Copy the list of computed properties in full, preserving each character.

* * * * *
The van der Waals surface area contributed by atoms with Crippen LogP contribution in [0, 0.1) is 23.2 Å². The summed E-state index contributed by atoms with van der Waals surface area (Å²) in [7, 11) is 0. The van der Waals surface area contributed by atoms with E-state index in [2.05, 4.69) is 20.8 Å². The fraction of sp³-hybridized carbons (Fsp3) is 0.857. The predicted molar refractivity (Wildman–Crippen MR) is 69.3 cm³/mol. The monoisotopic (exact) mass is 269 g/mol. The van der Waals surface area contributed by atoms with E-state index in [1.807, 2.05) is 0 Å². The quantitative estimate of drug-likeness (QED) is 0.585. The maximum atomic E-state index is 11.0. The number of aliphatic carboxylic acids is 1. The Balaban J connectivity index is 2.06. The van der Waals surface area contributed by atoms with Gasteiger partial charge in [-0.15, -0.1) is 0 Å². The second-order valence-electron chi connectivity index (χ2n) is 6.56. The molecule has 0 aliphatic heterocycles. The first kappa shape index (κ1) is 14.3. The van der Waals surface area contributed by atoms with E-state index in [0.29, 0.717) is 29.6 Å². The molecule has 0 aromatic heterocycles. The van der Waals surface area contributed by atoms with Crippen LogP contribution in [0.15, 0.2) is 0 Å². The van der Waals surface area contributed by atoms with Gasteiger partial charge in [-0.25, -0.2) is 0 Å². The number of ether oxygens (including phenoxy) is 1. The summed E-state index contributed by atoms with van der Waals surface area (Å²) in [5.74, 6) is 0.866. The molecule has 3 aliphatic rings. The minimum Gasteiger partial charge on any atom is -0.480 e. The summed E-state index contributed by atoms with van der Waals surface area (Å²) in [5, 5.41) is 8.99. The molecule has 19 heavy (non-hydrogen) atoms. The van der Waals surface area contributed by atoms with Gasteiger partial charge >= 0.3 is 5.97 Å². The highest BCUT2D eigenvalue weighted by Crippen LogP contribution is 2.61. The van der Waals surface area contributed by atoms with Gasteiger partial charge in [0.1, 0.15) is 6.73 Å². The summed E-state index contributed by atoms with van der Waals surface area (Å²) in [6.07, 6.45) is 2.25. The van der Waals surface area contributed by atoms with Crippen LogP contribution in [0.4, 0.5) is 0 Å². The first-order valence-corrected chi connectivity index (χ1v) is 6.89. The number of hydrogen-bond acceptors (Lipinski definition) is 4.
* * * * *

The van der Waals surface area contributed by atoms with Crippen LogP contribution in [0, 0.1) is 23.2 Å². The summed E-state index contributed by atoms with van der Waals surface area (Å²) in [7, 11) is 0. The van der Waals surface area contributed by atoms with E-state index in [2.05, 4.69) is 20.8 Å². The fraction of sp³-hybridized carbons (Fsp3) is 0.857. The predicted molar refractivity (Wildman–Crippen MR) is 69.3 cm³/mol. The monoisotopic (exact) mass is 269 g/mol. The van der Waals surface area contributed by atoms with E-state index in [1.807, 2.05) is 0 Å². The quantitative estimate of drug-likeness (QED) is 0.585. The maximum atomic E-state index is 11.0. The number of aliphatic carboxylic acids is 1. The Balaban J connectivity index is 2.06. The van der Waals surface area contributed by atoms with Gasteiger partial charge in [-0.15, -0.1) is 0 Å². The second-order valence-electron chi connectivity index (χ2n) is 6.56. The molecule has 0 aliphatic heterocycles. The first kappa shape index (κ1) is 14.3. The van der Waals surface area contributed by atoms with E-state index in [0.29, 0.717) is 29.6 Å². The molecule has 0 aromatic heterocycles. The van der Waals surface area contributed by atoms with Crippen LogP contribution in [0.15, 0.2) is 0 Å². The van der Waals surface area contributed by atoms with Gasteiger partial charge in [-0.25, -0.2) is 0 Å². The number of ether oxygens (including phenoxy) is 1. The summed E-state index contributed by atoms with van der Waals surface area (Å²) in [5.74, 6) is 0.866. The molecule has 3 aliphatic rings. The minimum Gasteiger partial charge on any atom is -0.480 e. The summed E-state index contributed by atoms with van der Waals surface area (Å²) in [5, 5.41) is 8.99. The molecule has 19 heavy (non-hydrogen) atoms. The van der Waals surface area contributed by atoms with Gasteiger partial charge >= 0.3 is 5.97 Å². The highest BCUT2D eigenvalue weighted by Crippen LogP contribution is 2.61. The van der Waals surface area contributed by atoms with Gasteiger partial charge in [0.1, 0.15) is 6.73 Å². The summed E-state index contributed by atoms with van der Waals surface area (Å²) in [6.07, 6.45) is 2.25. The van der Waals surface area contributed by atoms with Crippen LogP contribution in [0.4, 0.5) is 0 Å². The first-order valence-corrected chi connectivity index (χ1v) is 6.89. The number of hydrogen-bond acceptors (Lipinski definition) is 4.